Monday, June 30, 2014

Who Am I As A Leader?

I am a leader who wants to see things change. Many times the eagerness for change can over take wise decision making.  Over the years, I have learned to experiment with new ideas and programs before sharing them with my colleagues.  I can tend to be one that jumps on the band wagon without looking at all of the criteria, needs, and wants just because the idea or program looks great.

I've been in education long enough to see many ideas, concepts, and programs come, go and then come back again.  Unfortunately, it does not always help us to be better educators.  When making decisions, I try to think about what is best for my students, what is best for teachers, and what is best for the community.  The needs of my students come first and foremost.  I need to figure out what they need to be successful in careers or college.  I then need to think about what teachers will need to help students become college and career ready. Lastly, I need to think about what the community needs from the school. 
The most important thing I can do as a leader is help to institute positive change.  Change can be easy for some and very difficult for others. As a leader in my school, it is my job to help those that struggle with change through the change. For example, our principal of approximately 20 years left to become a superintendent about 5 years ago.  The change was difficult for many of us.  We knew what to expect from the old principal and there where so many uncertainties with the new one. I was one who was very resistant to the change.  It wasn't until I realized that others looked up to me as a leader that I knew I had to change for our students, staff, and school.  I took small steps in learning about this new leader; who he was and how he functioned.  It is because of these small steps that the change has gone from a negative experience to a positive one.

On a whole school level, I accomplish instituting positive change with small committees or groups of teachers that represent the whole school. At our school, we have a committee called SILT: School Improvement Leadership Team.  This group consists of one teacher from each grade level, a special educator, a “specialist,” a teacher trained in Professional Learning Communities, and the principal. Long term and short term goals are created based on the needs of the teachers and students.  Ideas are presented to help meet those goals, discussed, changed if needed, implemented, and evaluated after a designated period of time.  Any changes that need to be made are addressed at the time of evaluation.  We are constantly reevaluating programs and ideas to get what we need for students and teachers.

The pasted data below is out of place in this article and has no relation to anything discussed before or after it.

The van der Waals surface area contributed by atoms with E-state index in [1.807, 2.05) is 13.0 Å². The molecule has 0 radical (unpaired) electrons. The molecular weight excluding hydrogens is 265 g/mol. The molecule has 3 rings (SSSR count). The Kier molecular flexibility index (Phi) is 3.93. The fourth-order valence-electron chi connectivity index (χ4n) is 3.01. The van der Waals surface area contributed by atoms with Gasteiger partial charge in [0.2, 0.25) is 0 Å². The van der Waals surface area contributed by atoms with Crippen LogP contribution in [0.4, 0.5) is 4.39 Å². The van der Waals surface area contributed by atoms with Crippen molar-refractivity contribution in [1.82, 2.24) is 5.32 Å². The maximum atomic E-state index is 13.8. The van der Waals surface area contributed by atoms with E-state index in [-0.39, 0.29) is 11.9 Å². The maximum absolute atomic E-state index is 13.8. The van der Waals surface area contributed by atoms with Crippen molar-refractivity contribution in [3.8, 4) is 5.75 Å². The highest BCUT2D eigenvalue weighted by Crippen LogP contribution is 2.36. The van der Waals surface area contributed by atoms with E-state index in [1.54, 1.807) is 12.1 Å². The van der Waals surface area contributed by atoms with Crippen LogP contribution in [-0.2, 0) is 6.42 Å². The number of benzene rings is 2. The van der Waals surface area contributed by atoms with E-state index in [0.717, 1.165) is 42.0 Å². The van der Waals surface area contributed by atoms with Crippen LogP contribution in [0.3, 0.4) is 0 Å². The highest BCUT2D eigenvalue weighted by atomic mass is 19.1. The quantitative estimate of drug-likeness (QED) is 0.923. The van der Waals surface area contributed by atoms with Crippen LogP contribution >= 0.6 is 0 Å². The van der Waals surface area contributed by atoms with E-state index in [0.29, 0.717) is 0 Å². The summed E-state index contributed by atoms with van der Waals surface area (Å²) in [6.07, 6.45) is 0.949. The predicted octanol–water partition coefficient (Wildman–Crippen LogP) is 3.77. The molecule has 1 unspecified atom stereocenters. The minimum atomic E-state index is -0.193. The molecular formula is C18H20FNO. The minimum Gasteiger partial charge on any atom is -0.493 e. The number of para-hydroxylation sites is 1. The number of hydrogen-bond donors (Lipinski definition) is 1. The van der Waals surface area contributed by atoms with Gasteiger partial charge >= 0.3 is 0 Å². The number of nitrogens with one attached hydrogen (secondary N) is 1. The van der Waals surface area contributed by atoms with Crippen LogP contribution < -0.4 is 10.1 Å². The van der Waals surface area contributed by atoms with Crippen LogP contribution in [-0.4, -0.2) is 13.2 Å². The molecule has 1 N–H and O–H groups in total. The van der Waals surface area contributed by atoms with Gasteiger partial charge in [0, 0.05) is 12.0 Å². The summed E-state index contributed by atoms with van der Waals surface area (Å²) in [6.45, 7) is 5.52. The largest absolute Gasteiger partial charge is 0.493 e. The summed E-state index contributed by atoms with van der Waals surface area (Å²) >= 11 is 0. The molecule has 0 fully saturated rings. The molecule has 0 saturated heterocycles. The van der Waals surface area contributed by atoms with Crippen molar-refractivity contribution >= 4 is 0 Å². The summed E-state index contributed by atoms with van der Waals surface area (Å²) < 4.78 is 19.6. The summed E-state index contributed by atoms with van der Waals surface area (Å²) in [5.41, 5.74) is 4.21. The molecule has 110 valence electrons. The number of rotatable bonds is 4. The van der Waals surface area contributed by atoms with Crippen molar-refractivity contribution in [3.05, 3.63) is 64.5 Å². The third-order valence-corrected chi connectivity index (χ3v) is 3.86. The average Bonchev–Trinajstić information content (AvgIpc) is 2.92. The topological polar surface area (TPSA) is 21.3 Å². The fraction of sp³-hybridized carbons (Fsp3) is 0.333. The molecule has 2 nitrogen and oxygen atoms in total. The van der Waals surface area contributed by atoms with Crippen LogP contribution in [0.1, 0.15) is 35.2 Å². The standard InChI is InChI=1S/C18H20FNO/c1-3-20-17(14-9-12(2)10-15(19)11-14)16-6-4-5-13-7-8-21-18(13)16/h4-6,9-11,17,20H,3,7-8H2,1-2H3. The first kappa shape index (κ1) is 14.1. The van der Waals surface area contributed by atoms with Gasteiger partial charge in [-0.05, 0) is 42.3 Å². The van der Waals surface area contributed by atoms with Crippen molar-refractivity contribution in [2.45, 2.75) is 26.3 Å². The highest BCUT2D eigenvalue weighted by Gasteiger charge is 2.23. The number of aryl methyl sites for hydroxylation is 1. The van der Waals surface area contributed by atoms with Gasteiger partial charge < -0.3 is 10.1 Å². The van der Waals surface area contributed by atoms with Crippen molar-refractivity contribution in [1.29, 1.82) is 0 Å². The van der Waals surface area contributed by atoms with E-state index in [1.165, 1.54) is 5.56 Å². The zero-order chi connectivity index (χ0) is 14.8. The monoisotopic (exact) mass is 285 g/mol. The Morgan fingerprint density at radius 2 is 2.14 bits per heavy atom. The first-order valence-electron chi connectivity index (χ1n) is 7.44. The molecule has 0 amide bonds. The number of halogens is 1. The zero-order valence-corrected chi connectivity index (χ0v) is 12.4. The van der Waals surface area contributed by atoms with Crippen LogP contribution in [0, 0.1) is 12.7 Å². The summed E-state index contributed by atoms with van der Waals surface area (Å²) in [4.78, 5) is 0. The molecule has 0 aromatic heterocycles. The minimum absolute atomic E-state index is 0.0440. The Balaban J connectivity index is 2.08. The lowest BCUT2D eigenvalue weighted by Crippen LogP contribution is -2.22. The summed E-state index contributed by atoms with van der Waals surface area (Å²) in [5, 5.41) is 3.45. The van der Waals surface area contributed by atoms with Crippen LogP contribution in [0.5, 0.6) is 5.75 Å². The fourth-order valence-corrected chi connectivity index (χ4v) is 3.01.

Instituting positive change in my classroom can be more difficult since I’m the only music teacher in the school. I’m always searching the internet for new ideas and best practices for my subject area. Many times I will experiment with a small group before sharing with others. Along the way I tweak things to make them work for me. For example, I have always struggled with ways for students to keep track of their practice times.  I stumbled across Lesson Logs which is a free online tool that helps students track their assignments, practice times, ask me questions, and leave comments. I created an account for myself and experimented with it over the summer to see how it worked and if I could use this in the fall.  After a summer of experimentation, I implemented the change with my Band Students. I checked in with them and their parents every month to see how things were going on Lesson Logs. Everyone really enjoyed using it and I plan on continuing to use it this fall.

As a leader in my school, I have seen my colleagues become stagnant and unwilling to try new things. It is my hope that with my enthusiasm, attitude, and skills I can bring about positive change that will help students and teachers.